Why not subsidise teenagers to gain 'in-the-field' experience planting trees, and gleaning? (Except when there are toxic chemical residues)

Are farmers in Europe still ploughing under crops tp preserve higher prices? (Free market forces alert)

I'm confident readers here will have good insights and suggestions about this subject, which really highlights the credibility gap concerning our efforts in the 'first world' to do something serious about world hunger.

Peace out-

Display:
Sorry it's such a depressing subject...

'The history of public debt is full of irony. It rarely follows our ideas of order and justice.' Thomas Piketty
by melo (melometa4(at)gmail.com) on Sun Jun 8th, 2008 at 04:43:03 PM EST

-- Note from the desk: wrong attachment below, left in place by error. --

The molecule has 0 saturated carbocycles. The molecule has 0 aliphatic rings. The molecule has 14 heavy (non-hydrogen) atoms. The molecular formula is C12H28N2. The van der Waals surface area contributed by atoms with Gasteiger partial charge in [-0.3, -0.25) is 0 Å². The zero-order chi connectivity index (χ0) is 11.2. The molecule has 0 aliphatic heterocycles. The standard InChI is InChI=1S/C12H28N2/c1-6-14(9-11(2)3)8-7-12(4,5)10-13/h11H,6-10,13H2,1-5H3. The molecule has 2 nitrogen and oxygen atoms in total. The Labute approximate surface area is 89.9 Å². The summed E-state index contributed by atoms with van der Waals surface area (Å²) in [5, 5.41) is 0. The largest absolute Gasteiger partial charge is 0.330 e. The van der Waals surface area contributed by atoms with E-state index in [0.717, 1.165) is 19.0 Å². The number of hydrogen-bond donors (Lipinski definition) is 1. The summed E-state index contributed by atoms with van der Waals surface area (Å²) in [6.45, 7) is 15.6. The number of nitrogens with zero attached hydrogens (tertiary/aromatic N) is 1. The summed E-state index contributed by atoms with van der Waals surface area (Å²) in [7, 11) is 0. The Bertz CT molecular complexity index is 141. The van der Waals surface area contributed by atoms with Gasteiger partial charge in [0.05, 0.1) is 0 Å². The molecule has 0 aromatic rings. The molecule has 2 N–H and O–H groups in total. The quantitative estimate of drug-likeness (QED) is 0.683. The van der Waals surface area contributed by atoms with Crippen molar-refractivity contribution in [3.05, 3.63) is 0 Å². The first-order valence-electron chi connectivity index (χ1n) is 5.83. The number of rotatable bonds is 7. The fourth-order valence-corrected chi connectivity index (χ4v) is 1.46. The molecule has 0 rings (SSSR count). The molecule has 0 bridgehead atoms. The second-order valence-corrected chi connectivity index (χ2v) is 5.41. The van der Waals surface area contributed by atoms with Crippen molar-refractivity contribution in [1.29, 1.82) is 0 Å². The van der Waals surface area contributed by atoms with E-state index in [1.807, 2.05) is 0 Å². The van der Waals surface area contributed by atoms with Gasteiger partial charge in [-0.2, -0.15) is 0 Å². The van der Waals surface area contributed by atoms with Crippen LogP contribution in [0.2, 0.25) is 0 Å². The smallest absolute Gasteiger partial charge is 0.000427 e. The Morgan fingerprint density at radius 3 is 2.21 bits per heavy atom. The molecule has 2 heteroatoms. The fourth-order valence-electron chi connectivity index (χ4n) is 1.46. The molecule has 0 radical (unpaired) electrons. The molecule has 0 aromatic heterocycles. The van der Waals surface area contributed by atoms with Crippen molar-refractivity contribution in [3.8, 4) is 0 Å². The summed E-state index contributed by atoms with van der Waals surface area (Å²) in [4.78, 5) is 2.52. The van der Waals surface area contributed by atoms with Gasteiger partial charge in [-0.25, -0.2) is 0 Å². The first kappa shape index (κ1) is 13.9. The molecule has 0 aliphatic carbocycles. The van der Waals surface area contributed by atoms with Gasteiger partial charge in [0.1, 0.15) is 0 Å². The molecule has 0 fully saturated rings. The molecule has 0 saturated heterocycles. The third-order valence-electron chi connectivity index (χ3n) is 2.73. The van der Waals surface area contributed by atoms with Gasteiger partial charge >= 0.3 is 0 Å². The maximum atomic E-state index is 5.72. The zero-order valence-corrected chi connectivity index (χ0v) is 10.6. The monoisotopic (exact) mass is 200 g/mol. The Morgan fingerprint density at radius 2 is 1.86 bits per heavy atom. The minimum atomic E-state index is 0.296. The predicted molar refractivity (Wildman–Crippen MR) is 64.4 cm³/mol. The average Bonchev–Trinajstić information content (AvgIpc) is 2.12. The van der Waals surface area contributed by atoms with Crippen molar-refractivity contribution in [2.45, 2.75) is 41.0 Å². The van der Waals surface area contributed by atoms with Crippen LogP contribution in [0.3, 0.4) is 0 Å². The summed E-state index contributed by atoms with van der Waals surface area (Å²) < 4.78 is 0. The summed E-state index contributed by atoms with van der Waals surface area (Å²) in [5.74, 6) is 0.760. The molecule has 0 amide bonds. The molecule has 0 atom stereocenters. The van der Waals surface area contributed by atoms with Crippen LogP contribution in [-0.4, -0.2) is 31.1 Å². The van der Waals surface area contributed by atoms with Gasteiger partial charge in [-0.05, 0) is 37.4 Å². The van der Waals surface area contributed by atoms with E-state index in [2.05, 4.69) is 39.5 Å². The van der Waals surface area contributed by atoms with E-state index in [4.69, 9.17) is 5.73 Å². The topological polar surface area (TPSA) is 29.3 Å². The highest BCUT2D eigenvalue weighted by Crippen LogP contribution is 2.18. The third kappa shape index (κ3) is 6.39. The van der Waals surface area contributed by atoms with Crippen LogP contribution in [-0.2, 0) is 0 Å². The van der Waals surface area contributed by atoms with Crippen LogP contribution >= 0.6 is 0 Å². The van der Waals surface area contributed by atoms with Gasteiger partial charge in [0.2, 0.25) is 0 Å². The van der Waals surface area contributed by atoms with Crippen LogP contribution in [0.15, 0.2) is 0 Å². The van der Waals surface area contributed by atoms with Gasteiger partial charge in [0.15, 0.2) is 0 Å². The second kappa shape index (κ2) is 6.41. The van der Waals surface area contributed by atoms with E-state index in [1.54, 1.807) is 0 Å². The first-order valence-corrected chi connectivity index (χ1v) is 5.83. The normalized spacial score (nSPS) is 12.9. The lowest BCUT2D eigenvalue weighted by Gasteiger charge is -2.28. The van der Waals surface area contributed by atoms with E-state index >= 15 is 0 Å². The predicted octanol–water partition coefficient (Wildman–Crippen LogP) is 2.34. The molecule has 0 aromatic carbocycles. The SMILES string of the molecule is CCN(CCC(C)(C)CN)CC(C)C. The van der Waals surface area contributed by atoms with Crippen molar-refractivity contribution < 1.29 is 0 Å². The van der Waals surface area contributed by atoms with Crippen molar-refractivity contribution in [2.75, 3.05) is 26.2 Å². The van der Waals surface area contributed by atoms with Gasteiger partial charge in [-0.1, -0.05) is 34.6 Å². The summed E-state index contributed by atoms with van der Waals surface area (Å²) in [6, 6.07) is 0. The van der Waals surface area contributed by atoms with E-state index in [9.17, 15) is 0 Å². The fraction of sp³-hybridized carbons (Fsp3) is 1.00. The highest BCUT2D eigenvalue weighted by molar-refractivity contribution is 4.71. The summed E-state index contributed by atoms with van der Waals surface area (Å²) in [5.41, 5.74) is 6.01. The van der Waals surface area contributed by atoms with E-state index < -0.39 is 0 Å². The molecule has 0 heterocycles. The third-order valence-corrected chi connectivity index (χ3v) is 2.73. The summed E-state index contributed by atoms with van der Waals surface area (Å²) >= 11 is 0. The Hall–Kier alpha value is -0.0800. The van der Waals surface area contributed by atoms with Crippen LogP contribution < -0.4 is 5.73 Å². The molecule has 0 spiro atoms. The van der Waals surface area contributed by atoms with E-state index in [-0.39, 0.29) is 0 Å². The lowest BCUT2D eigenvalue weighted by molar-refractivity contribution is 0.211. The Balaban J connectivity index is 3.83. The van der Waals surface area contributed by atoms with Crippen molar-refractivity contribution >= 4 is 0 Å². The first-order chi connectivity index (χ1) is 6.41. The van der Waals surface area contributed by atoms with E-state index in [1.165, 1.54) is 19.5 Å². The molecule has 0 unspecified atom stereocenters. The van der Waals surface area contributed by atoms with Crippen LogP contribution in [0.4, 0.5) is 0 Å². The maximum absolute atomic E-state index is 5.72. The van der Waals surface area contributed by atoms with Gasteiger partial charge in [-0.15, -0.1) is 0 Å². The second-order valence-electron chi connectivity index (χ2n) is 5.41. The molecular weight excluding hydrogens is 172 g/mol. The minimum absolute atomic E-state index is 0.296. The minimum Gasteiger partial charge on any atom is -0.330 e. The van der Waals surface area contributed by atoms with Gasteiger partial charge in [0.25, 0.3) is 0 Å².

Barbara teaches yoga at a bank and gets lunch at the canteen. She observed large amounts of leftover food and enquired whether they would donate it to a homeless shelter or some other charity. The answer was that it wasn't possible out of concerns for possible legal liability for food poisoning.

Bakeries and other businesses that sell freshly cooked products are forced to destroy any leftover food at the end of the day.

And on, and on.

When the capital development of a country becomes a by-product of the activities of a casino, the job is likely to be ill-done. — John M. Keynes

by Migeru (migeru at eurotrib dot com) on Sun Jun 8th, 2008 at 05:03:54 PM EST
 I am an omnivore. I eat almost anything freshly cooked and I also eat everything (or almost) - ie very little waste. Since I and all my friends enjoy cooking, we eat at homes. Even if I'm alone, I cook for myself. (time to experiment!).